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Modern Renaissance

Demand is growing for 20th century art from MENASA region

By Arsalan Mohammad

One of Art Dubai’s most significant success stories, now in its fourth edition, Art Dubai Modern features 15 galleries, showing solo or group exhibits of 20th-century art from across Africa, the Middle East and South Asia.

Since its inception in 2014, the programme has thrived. Over the past decade, the boom in contemporary art across the region has naturally precipitated interest amongst local and international collectors in revisiting lesser-known names from the past, pioneers and adventurers, who synthesised European and Arab ideas in search of new forms of expression. 

The work of these artists also speaks of turbulent times, periods of profound social and cultural change, nationalistic identities and questioning ongoing tensions with colonialism, domestic power struggles and deep-rooted issues of Islamic identity. Many Arab artists in particular studied abroad during the 1930s and 1940s, absorbing Western concepts such as surrealism, Cubism and abstraction and returned home to marry them with traditional local forms such as Islamic geometry, calligraphy and less commonly, figurative painting. 

All these factors retain their relevance today. As increasing numbers of collectors are aware, the market value of names such as Syrian painter Lousy Kayyali, Iranian Sohrab Sepehri, Egyptian Mahmoud Said and Turkish Azade Köker, has rocketed at auctions, with six-figure sales not an uncommon occurrence. Meanwhile, record-breaking artist Said has just seen a catalogue raisonné  published by Skira (see below). 

Drifting around the Art Dubai Modern’s booths, in its Mina A’Salam home, presents an unprecedented history of art from the region. Furthermore, the introduction of the Art Dubai Modern Symposium, taking place across Alserkal Avenue and Art Dubai Modern (13-18 March) includes speakers such as HRH Dr Princess Wijdan Al Hashemi and Dr Venetia Porter of the British Museum, among others.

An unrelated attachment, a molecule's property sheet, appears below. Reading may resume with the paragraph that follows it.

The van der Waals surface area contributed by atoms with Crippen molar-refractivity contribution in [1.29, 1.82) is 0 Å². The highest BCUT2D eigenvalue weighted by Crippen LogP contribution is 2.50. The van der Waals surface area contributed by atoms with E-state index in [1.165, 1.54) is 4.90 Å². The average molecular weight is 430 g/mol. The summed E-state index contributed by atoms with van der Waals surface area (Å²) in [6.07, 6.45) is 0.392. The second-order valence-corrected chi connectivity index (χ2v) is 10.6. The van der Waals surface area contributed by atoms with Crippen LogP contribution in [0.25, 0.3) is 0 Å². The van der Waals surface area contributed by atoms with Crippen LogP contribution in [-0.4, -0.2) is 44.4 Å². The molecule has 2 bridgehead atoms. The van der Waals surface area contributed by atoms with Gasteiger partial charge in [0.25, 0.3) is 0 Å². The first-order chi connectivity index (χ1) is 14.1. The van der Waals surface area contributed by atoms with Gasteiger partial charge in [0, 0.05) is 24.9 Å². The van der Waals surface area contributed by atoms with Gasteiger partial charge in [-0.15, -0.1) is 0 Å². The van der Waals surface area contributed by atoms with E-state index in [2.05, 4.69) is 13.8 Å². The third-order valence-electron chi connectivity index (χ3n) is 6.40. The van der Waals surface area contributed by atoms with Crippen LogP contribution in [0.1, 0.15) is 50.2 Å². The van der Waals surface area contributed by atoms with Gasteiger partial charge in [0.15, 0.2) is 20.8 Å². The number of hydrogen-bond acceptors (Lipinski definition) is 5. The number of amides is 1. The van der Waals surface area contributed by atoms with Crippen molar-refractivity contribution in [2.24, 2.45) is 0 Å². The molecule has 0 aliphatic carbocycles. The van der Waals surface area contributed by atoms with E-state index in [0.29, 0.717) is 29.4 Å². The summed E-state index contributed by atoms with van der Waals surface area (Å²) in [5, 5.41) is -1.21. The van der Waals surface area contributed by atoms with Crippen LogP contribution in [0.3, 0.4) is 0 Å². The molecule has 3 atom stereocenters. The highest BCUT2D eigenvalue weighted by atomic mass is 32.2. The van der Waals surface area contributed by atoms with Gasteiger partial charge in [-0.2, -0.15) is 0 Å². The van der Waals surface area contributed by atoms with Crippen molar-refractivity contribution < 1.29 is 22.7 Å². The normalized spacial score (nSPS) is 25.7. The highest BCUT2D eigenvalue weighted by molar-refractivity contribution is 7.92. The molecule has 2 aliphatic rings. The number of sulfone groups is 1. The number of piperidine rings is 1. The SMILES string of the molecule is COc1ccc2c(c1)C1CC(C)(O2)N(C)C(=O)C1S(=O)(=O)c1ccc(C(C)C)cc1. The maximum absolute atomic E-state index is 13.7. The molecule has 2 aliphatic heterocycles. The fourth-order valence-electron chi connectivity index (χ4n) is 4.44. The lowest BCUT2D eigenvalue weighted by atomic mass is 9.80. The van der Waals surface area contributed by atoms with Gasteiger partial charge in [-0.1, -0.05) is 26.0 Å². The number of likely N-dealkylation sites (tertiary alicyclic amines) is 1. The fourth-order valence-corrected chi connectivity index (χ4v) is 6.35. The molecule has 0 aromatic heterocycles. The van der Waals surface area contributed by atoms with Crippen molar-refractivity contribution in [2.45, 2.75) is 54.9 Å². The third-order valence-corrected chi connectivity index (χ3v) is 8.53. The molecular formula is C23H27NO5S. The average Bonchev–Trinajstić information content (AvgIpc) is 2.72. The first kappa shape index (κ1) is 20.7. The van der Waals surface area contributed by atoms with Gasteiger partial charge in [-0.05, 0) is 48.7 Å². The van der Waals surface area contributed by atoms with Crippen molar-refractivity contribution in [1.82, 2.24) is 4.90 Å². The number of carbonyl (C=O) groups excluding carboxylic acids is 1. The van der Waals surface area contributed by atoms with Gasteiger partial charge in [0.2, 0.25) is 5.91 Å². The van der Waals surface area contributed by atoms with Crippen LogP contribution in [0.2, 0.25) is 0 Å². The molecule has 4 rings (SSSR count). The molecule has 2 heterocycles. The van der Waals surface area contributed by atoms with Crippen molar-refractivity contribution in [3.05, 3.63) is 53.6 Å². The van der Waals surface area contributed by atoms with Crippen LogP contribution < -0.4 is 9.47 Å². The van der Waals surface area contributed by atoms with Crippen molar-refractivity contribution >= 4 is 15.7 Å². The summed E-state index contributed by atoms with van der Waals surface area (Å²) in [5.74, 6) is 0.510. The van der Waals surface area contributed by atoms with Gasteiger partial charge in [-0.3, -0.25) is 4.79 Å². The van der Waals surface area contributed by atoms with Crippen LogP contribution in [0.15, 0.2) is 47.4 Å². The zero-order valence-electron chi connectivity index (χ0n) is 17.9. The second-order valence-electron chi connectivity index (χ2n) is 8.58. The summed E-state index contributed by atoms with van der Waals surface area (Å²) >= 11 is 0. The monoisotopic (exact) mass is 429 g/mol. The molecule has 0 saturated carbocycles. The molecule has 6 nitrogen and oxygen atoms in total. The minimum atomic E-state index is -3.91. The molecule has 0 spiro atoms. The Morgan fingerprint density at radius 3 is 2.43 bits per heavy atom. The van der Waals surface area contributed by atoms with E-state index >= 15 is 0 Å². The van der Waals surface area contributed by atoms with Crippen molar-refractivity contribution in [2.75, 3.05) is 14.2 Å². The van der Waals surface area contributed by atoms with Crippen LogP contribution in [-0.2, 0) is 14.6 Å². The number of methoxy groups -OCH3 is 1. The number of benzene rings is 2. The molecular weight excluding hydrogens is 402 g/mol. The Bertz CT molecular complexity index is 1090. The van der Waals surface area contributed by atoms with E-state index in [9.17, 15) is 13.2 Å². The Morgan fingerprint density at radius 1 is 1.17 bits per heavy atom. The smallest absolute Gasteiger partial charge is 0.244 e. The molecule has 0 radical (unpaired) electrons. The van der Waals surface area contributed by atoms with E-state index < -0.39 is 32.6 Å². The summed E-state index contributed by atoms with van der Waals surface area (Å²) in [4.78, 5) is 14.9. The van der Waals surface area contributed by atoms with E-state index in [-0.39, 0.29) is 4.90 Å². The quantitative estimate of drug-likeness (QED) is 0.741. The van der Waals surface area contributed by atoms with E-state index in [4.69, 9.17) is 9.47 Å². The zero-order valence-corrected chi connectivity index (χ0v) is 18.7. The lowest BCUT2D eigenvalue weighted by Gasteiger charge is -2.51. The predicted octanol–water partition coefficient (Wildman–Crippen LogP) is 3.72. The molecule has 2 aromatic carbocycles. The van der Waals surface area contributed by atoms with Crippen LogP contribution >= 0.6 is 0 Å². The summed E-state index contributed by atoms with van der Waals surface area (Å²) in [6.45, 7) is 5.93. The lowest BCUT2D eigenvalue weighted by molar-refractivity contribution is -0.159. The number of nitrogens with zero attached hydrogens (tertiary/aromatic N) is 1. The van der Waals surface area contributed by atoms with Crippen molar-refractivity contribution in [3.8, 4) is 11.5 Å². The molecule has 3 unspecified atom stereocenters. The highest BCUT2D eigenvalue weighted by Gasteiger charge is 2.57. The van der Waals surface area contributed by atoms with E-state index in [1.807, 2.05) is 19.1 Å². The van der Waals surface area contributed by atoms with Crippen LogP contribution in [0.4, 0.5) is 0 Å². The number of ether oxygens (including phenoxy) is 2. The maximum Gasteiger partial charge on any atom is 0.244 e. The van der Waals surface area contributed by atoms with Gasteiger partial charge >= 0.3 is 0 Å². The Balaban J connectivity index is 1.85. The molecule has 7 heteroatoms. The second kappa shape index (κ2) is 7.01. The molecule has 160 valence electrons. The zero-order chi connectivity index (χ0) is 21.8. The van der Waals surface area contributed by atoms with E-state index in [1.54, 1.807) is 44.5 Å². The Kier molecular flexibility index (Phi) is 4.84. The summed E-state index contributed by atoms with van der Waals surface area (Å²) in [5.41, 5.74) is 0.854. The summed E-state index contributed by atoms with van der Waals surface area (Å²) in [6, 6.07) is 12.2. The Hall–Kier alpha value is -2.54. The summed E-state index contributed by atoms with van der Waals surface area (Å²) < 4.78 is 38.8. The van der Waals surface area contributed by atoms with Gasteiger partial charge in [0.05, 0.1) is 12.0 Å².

Seeking not to saturate the market with work, but rather create another dimension of discovery and understanding, fair director Myrna Ayad posits Art Dubai Modern as a key component of the revitalised Art Dubai. “I really encourage people to ask gallerists to narrate the stories of the works,” she says. “They are so rich and layered and offer incredible insights into the region and its recent past.” 

Mahmoud Saïd Catalogue Raisonné    

A catalogue raisonné of the works of the Egyptian artist Mahmoud Saïd (1897-1964), the first dedicated to a Middle Eastern artist, includes 56 newly discovered works. The catalogue, published earlier this month by Skira in Milan, was co-authored by Valérie Didier Hess, director of business development at Christie’s Dubai, and Hussam Rashwan, an Alexandrian collector of Modern Egyptian art. The publishing project began in 2010 when Didier Hess met Rashwan at the Christie’s Dubai sale of the collection of Mohammed Said Farsi.

“We are delighted to have compiled the first ever published catalogue raisonné of any Middle Eastern artist, a major milestone for the history of Modern Arab art,” says Didier Hess in a statement. Saïd was a judge until 1947, and only painted in his spare time, making portraits of family members and friends, along with Egyptian landscapes. Saïd’s 1949 painting Assouan-île et dunes/ Assouan-île et dunes (esquisse) will go under the hammer at Christie’s Dubai on 18 March with an estimate of $250,000-$300,000. G.H.